Prevailingly, health literacy has been defined as a multi-dimensional, complex construct, entailing, among others, relevant skills and knowledge to seek and deal with health information and health-related decision-making in the health care, work, and other life settings. EYNCRIN follows a continuum of two approaches that can be phrased as two questions, namely:

(a) ‘what should a health literate person be able to do?’, hence the direct purpose or aim of health literacy; and

(b) ‘what are the abilities, competencies and other attributes that characterize a health literate person or a health literate entity/community?’

Within the first approach, typical actions or tasks related to young people’s health literacy are:

  • Receiving or actively seeking access to relevant information for one’s health through various personal or medial channels (e.g., after encountering a situation, problem, or demand that requires more information);
  • Cognitively processing, concentrating (attention) on, and comprehending the information in order to understand its content;
  • Critically appraising the credibility, accuracy, and relevance of information as well as interacting with that information by constructing meaning from the information and relating it to one’s situation or reality; and
  • Following up on this information through health-related actions and decision-making.

The given action areas are broad and have varying degrees of complexity depending on the specific context or situation.

Moreover, definitions and models representing this approach draw on the underlying assumption that health literacy skills, health information, and other components are per se relevant and meaningful for the specific youth group, and that these can be used to achieve the defined health literacy actions and decisions.

During childhood and youth, fundamental cognitive, physical and emotional development processes take place and health-related behaviours and skills develop. Some young people don`t get enough education and training on health-related behaviours and lack health protection and prevention skills.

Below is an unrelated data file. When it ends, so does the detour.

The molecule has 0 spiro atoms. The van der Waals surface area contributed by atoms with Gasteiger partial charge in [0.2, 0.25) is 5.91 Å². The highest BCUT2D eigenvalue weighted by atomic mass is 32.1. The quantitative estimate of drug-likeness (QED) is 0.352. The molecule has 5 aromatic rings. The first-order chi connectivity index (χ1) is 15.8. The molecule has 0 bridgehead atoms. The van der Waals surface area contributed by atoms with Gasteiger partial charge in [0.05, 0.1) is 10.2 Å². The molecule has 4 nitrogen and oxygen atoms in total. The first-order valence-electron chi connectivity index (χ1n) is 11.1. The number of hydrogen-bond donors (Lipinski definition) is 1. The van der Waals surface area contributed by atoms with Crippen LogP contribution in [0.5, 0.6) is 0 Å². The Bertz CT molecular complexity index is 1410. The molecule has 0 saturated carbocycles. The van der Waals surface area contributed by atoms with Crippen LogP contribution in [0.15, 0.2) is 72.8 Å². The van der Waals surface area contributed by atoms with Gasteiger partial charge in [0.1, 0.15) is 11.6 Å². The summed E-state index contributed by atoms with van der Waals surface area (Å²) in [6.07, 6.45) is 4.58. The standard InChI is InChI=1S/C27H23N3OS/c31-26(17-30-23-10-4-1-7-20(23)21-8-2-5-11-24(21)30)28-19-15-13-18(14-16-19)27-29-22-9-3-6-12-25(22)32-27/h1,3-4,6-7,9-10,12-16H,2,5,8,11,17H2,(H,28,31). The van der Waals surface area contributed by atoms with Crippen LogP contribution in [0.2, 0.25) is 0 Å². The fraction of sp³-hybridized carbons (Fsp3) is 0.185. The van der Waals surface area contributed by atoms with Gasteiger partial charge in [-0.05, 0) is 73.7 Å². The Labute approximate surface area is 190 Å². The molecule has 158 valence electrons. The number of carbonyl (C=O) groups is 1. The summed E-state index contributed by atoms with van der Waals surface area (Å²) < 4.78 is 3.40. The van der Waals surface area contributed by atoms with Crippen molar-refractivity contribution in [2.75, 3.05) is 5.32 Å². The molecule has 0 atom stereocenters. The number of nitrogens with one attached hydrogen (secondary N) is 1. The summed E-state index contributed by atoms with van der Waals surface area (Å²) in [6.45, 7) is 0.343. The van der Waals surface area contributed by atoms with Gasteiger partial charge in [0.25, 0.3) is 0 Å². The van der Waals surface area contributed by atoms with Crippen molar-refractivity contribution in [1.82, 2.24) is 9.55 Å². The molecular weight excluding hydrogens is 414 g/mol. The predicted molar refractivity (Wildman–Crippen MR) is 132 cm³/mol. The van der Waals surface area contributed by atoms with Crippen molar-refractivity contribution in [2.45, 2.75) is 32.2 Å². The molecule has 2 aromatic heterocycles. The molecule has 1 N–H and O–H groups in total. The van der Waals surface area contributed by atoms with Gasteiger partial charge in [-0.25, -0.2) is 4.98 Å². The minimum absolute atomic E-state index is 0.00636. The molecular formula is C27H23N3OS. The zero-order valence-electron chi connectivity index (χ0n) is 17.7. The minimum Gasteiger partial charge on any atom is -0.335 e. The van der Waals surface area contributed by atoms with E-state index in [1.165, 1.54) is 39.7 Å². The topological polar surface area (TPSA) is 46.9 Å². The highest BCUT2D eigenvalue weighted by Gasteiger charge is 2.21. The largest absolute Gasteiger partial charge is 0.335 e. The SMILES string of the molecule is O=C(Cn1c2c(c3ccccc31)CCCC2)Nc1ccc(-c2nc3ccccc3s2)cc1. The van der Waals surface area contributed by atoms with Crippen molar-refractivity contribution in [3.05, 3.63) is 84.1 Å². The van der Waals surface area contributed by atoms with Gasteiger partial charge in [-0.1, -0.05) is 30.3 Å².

The "Youth Health Literacy" Program seeks to bridge the gaps in education and training of young people in Europe, aiming to support them to develop the necessary knowledge and skills to lead healthy lifestyles and act responsibly towards their own health and the health of the others.

The "Youth Health Literacy" Program is part of the EYNCRINs larger group of programs called "Healthy Youth Programs"

As a youth network of organizations, the EYNCRIN seeks to meet the needs of young people of health education and training, related to their healthy habits, such as healthy lifestyles, physical mobility, healthy eating and cooking, as well as healthy attitudes to the self and the world. Therefore, this program works in collaboration with other EYNCRIN programs such as "Youth-Lead Sports Development Program" (promoting healthy physical activity); the "Youth Mental Wellbeing" Program (focusing on emotional health and mental wellbeing of young people) and the "Responsible Youth Campaign", which was specifically developed during the CoVid19 Pandemics to educate responsible healthy attitudes of young people towards their own health and towards the health of the other people in the community.

​According to the academic definitions, health literacy is the degree to which individuals have the capacity to obtain, process, and understand basic health information needed to make appropriate health decisions. European researchers point out that low health literacy is more prevalent among young people, older adults, members of migrant, refugee and minority populations, communities and individuals with low socioeconomic status. The EYNCRIN research from 2020 on health literacy among young people in Europe, points out that there is a wide range of youth groups in Europe with low health literacy such as: racial and ethnic minority youth; migrant and refugee youth; young people from rural and remote areas; homeless youth and young people from from marginalized communities and neighbourhoods; youth from families in crisis such as alcoholism, drug abuse and violence problems.